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Remembering Nick Joaquin

This month five years ago, Philippines’ National Artist for Literature Nick Joaquin died of cardiac arrest. It isn’t easy to forget a very interesting man.

My reason for remembering him today is even more personal. He was a huge personality in my life on my first job as a paralegal with the Angara Abello Concepcion Regala and Cruz Law Offices (ACCRALAW). Nick Joaquin was commissioned to write a book for ACCRA and he was to interview the “greats” in Philippine legal history. Among several memorable work experiences, I am eternally grateful for this chance to work with him.

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1999 photo with Nick Joaquin at the Executive Board Room of ACCRALaw

We had a regular Friday afternoon schedule devoted to the interviews. After several Friday afternoons of hours talking on the road and after-interview beers, one would naturally assume that Nick Joaquin would know me by name already. It never happened. He never failed to ask each time we meet, at the very first minute, “Iha, ano nga ang pangalan mo?” or “What’s your name again?” He would give out a hearty laugh after I tell him “Wendy po”. That never failed. But the great Nick Joaquin could get away with it and could still be endearing. Caloy, his nephew, who would sometimes go with us narrated that a former (Philippine) President went to his house one time and he never went out…  because there was some thing the former President did that he didn’t like. To him, they were just neighbors:-). Another story relayed to me was: He cut short his interview with then President Fidel V. Ramos because he was not served his favorite San Miguel beer.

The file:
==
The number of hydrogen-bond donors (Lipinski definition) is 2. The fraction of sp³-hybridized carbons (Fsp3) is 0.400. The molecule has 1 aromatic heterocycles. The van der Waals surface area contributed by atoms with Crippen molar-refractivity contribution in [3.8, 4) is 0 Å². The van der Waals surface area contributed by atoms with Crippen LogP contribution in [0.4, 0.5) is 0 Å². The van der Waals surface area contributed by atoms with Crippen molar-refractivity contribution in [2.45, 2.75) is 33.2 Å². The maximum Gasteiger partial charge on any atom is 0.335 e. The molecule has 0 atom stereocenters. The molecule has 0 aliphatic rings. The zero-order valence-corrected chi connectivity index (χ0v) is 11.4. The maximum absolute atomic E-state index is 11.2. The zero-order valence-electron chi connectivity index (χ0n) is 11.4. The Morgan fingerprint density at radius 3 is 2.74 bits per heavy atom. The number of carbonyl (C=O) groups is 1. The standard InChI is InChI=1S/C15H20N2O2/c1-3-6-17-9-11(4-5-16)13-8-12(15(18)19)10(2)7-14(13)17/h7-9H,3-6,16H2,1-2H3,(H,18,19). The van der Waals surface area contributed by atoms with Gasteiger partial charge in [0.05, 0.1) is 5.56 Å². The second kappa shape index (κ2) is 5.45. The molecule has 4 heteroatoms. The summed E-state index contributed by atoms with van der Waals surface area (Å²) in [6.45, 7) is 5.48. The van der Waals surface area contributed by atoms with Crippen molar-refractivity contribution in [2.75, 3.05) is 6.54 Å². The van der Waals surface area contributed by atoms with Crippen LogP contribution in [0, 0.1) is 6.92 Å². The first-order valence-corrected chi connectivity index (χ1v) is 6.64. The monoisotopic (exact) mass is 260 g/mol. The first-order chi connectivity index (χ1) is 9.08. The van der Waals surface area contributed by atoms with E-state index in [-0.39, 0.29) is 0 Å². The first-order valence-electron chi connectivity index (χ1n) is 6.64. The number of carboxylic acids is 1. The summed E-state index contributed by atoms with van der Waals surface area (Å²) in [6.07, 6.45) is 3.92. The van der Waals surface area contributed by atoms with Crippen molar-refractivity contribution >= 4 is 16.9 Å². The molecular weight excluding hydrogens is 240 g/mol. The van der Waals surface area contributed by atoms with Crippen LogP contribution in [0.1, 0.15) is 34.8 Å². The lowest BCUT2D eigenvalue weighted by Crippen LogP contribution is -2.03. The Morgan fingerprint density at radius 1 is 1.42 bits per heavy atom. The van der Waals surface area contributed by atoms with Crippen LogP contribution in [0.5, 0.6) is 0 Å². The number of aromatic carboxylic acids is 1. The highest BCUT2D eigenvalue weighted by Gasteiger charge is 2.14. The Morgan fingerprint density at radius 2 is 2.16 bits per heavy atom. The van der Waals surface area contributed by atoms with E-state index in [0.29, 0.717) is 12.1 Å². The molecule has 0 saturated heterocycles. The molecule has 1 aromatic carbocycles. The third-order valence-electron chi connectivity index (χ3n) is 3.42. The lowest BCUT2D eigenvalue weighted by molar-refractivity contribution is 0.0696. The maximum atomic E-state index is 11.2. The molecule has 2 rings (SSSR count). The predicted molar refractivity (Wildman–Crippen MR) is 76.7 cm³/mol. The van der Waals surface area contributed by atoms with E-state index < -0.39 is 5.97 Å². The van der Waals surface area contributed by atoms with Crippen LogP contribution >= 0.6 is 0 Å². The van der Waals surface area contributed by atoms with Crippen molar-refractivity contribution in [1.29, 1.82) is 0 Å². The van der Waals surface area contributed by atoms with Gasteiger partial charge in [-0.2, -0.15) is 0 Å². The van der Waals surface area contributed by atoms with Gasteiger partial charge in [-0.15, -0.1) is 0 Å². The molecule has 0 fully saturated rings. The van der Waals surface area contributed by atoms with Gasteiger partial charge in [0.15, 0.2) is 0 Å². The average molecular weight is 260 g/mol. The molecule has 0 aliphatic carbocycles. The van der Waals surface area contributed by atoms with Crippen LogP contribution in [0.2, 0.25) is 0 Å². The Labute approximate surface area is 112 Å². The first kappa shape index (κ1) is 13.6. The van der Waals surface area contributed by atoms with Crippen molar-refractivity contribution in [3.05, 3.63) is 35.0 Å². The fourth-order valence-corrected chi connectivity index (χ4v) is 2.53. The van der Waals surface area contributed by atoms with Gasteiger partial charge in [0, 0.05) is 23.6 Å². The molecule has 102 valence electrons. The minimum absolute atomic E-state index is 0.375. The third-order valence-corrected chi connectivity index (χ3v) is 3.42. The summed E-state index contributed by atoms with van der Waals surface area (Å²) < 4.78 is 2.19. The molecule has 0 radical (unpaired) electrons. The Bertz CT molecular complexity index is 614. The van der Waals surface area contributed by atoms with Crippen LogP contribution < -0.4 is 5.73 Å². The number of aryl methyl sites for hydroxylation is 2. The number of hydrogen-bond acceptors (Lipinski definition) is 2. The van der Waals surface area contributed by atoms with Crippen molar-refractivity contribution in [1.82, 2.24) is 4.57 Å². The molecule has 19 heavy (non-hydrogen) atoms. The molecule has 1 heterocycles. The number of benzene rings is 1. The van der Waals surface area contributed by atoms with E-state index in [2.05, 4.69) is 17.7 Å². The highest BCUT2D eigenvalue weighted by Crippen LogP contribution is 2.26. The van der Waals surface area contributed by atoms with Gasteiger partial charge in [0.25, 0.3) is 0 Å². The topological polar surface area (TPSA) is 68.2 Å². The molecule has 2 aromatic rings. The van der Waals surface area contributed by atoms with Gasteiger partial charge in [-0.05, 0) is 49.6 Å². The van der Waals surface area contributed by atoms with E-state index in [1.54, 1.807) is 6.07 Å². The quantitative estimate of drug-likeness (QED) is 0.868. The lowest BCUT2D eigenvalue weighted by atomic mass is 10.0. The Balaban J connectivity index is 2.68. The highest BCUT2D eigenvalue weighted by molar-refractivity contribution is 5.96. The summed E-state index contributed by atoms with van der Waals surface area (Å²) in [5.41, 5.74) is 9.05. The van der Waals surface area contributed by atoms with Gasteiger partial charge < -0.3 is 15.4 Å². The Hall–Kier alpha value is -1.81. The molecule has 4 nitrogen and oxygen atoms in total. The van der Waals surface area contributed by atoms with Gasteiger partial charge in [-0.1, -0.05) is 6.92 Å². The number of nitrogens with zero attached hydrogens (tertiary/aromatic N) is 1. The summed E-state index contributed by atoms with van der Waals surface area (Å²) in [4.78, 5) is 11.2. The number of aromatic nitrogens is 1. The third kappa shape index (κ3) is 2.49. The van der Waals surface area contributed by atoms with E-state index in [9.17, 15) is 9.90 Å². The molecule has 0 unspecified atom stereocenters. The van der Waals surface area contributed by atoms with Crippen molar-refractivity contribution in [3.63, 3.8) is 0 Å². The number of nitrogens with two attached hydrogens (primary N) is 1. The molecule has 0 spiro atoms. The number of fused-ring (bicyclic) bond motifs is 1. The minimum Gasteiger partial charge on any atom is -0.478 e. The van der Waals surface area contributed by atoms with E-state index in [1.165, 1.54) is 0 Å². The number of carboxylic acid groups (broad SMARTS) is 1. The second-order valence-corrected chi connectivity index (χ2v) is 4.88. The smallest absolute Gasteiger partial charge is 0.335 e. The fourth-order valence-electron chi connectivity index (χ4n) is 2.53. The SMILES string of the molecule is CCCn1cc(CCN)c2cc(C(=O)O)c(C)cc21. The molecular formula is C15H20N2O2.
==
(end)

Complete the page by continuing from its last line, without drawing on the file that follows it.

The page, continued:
Stories abound about him. I don’t think a lot of people know that he had two children, both living in the US. He was separated from his wife. Is this fact about him written somewhere in the internet? From personal experience, he had the shortest interview with Chief Justice Querube Makalintal because he didn’t have enough beer. The Chief Justice was already old and sick when we visited him in his house for the interview.